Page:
Legislature I
Monarchy and the House of Lords
in British politics today
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Parliament is the name of the British legislature and it comprises three elements: the monarch, the Lords and the Commons. This chapter deals with the role of the monarch and the House of Lords. The monarch's power to dissolve Parliament and to appoint a Prime Minister constitute anything but marginal activities. The monarch also has 'the right to be consulted, the right to encourage, the right to warn'. The monarch has always been a key element of the aristocracy, the apex of its power and source of the patronage so eagerly consumed by actual as well as aspirant members ever since the notion of kingship in England emerged. The Lords grew out of the Anglo-Saxon Witenagemot and the Norman Curia Regis, being gatherings summoned to advise the King. But as the shift to democracy occurred during the nineteenth century, the Lords further receded in importance.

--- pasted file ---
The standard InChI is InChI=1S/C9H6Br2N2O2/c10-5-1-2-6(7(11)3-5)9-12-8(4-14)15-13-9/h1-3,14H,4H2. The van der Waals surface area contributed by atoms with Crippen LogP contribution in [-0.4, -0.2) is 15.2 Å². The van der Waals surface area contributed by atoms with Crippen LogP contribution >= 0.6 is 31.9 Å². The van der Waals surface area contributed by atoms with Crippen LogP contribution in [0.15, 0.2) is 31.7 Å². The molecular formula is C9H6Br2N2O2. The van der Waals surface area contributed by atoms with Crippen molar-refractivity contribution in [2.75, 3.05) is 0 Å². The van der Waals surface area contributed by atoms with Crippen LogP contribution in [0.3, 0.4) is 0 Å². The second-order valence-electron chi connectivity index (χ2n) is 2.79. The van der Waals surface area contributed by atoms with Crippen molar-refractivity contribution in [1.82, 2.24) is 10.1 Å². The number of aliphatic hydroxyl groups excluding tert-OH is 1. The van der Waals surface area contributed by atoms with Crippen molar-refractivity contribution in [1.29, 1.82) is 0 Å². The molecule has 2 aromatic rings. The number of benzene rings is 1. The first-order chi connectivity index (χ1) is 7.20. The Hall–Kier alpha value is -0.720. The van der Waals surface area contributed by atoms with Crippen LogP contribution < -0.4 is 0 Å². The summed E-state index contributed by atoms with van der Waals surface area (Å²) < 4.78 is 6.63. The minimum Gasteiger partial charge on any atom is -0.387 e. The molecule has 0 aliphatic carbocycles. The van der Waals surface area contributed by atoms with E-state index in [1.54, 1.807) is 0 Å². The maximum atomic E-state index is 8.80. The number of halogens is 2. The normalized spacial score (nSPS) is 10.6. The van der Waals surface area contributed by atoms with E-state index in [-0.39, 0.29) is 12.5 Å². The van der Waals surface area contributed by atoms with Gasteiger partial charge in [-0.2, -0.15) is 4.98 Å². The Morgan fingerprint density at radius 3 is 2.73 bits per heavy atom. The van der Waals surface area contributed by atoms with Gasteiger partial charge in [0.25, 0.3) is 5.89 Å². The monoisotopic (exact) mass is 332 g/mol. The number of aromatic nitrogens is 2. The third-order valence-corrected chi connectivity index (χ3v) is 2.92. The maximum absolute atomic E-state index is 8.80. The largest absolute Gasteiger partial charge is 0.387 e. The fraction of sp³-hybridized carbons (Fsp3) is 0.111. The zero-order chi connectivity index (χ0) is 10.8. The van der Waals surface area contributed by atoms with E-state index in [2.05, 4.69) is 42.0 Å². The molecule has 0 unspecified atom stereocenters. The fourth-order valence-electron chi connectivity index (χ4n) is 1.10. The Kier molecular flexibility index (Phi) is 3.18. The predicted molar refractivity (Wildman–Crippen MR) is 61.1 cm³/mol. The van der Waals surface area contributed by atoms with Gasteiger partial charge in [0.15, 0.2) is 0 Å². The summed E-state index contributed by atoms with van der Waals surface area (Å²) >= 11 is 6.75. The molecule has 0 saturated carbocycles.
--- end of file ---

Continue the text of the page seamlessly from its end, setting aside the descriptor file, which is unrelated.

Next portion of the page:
British politics today

The essentials

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